big city thoughts

Post photo: New York skyline | © Pixabay

When many today still think of big cities, they refer to a definition of the International Statistics Conference from 1887, which then and still validly stipulated that all cities with at least 100 inhabitants are also big cities.

Everyone probably agrees that a lot has changed in the last almost 150 years, but also that people hold on to things they love for as long as possible. A relevant example is the medieval municipal law, which still applies today to towns that have fewer inhabitants than the smallest municipalities in the region.

That's probably why it's also utopian - at least as long as we Europeans still have a say in world affairs - that the limit to a big city should be increased to one million inhabitants, for example.

That's why it's also necessary to think about what actually defines such a big city, because that's obviously what motivates hundreds of thousands of people to want to live there.

A major city is generally located at a transport hub that connects it with at least two other major cities. If a city is only connected to one city in terms of transport, you have to assume that it is more of a satellite city or, as Wirtschaftswoche 2017 put it so nicely, a city ideal commuter location.

The metropolitan transport hub should include land, air and water as well as telecommunications. Water could be omitted here for geographical reasons and in the area of ​​air transport two or more large cities could fall back on a central airport, provided that each of them has its own connection. Basel-Mulhouse Airport is a good example and Leipzig Airport could have been for Berlin and Leipzig as well.

Another example of this metropolitan infrastructure is the linking of the relevant traffic, with the transfer of people, goods and goods taking place as optimally as possible.

Alone with these traffic-technical conditions there is a chance for a city to become or to remain a big city.

It's bad if you rail connections cuts or consciously directs it towards another big city. It's also bad if you have an existing one water connection not optimized for today's traffic. It's even worse if you don't optimize the linking of the different types of traffic, and it's really bad if the incoming and outgoing traffic is hindered rather than improved by the city itself.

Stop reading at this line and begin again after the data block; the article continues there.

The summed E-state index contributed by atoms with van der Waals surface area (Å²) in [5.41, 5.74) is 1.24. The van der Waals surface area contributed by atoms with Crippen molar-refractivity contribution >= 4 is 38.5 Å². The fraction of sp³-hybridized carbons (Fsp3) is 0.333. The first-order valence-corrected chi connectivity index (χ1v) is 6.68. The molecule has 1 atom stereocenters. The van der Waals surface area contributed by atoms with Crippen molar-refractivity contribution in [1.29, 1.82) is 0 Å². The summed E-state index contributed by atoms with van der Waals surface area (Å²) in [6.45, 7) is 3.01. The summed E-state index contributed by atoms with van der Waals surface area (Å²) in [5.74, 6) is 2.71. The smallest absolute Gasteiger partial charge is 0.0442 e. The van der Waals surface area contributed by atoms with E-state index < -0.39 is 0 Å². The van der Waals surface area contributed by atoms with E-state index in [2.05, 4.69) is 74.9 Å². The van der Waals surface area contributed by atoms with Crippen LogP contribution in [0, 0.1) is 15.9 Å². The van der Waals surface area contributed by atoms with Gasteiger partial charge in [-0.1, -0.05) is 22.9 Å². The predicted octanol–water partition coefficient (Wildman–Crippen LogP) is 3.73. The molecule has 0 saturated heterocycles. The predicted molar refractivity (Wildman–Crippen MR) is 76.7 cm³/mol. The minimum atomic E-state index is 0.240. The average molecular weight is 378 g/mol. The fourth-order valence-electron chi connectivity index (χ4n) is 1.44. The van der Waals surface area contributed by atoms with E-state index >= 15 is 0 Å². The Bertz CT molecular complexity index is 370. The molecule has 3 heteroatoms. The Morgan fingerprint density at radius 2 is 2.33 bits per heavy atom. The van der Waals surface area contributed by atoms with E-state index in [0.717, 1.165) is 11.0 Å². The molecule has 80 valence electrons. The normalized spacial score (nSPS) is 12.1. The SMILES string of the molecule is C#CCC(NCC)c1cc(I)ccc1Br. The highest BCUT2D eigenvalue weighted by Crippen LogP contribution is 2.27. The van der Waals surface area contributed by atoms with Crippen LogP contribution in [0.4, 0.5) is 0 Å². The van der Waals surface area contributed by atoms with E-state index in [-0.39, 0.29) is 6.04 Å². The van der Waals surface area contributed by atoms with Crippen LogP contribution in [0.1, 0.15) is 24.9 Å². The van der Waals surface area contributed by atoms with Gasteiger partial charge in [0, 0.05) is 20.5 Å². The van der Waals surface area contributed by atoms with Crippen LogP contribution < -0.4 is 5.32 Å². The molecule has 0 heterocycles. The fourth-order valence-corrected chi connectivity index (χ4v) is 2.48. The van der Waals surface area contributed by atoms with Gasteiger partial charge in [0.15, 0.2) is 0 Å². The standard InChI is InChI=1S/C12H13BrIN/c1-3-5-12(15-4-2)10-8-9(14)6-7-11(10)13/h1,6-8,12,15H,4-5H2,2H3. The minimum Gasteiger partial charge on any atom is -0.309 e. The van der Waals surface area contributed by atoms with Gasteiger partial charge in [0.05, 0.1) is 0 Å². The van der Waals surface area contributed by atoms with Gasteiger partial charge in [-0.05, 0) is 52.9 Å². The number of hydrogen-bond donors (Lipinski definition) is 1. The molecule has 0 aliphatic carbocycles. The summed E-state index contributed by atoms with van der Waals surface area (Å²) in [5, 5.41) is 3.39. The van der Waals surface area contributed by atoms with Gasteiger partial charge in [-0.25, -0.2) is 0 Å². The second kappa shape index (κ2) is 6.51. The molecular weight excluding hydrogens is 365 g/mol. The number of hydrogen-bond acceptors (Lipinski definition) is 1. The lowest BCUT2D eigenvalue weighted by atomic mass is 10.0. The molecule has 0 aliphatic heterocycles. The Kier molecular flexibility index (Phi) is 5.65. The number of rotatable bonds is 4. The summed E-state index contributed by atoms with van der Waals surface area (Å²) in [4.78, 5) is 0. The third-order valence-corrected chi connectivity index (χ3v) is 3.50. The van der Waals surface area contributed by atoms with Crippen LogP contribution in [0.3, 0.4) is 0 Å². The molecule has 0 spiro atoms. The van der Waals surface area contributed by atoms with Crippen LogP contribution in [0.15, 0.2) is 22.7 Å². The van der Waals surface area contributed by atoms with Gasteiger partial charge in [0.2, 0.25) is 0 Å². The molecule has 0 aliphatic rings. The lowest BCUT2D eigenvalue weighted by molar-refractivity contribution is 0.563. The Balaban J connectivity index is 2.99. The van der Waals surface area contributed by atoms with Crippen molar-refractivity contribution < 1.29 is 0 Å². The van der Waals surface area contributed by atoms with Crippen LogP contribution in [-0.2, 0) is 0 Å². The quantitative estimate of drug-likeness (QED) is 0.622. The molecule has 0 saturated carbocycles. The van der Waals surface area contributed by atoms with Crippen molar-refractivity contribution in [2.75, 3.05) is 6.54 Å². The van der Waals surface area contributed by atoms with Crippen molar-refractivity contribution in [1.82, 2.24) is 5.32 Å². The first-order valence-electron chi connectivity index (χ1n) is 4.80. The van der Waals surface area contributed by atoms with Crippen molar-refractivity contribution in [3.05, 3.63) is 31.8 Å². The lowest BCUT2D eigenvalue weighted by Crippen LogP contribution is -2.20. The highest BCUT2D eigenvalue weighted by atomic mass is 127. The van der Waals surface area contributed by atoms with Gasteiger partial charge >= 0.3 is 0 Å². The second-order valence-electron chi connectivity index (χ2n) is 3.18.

In addition, a large city basically also requires one Education and training offer, which reflects the full range and depth of education, including corresponding research and development capacities. On the one hand, the big city system is now so complex that people are needed who understand this system in its entirety and can then also cope with it. On the other hand, education is so extensive and expensive that this offer has to be concentrated in large cities in order to be able to offer it to as many people as possible; Here, the traffic connection of a large city to its surroundings comes into its own.

However, education is also the only criterion of a big city, which can probably not be realized in every big city, because in contrast to all other raw materials, intelligence is really only available to a limited extent and is therefore a good that all big cities strive for and which ultimately also decides how and in which direction a large city will develop.

Another criterion of a large city is that, in addition to education and training, it also provides other offers and services that cannot be provided everywhere in sufficient quantity and quality. Good examples are healthcare, religious, sports, Culture- and leisure facilities.

In addition, there are also administrative and national precautionary tasks as well as defense capacities, which are also best brought together at transport hubs, i.e. in large cities.

Overall, trade, commerce and industry will also flourish, so that a big city will attract more people who either want to live locally or who are happy to commute in and out every day.

Paul Hegelmaier, Heilbronn's Lord Mayor from 1884 to 1904, saw the development of Heilbronn a little more critically than I did. Probably because he was just a "Neigschmeckter" and never really made friends with us Heilbronners. Even if the dislike was mutual at the time, today his contribution to the development of the city of Heilbronn is unreservedly recognized.

Maybe it's not so bad if you're often held up to the mirror, especially if you're less self-critical.

Farewell to Heilbronn

Lick me in the A..., you city of shopkeeper souls,
I'll blow my farewell march out of you today.
You will never lack for foolish tricks,
but more light. Lick me in the A... .
My welcome once was almost too effusive
The farewell may seem a little too harsh.
That's because we didn't know each other enough
But now only too well. Lick me in the A... .

"What did Heilbronn give me? Democracy as a way of life. This is the heritage of this city. And what does democracy mean as a way of life? But only this: to meet people as people, no matter who they are and where they come from.”

Theodor Heuss, as quoted in the museum in Brackenheim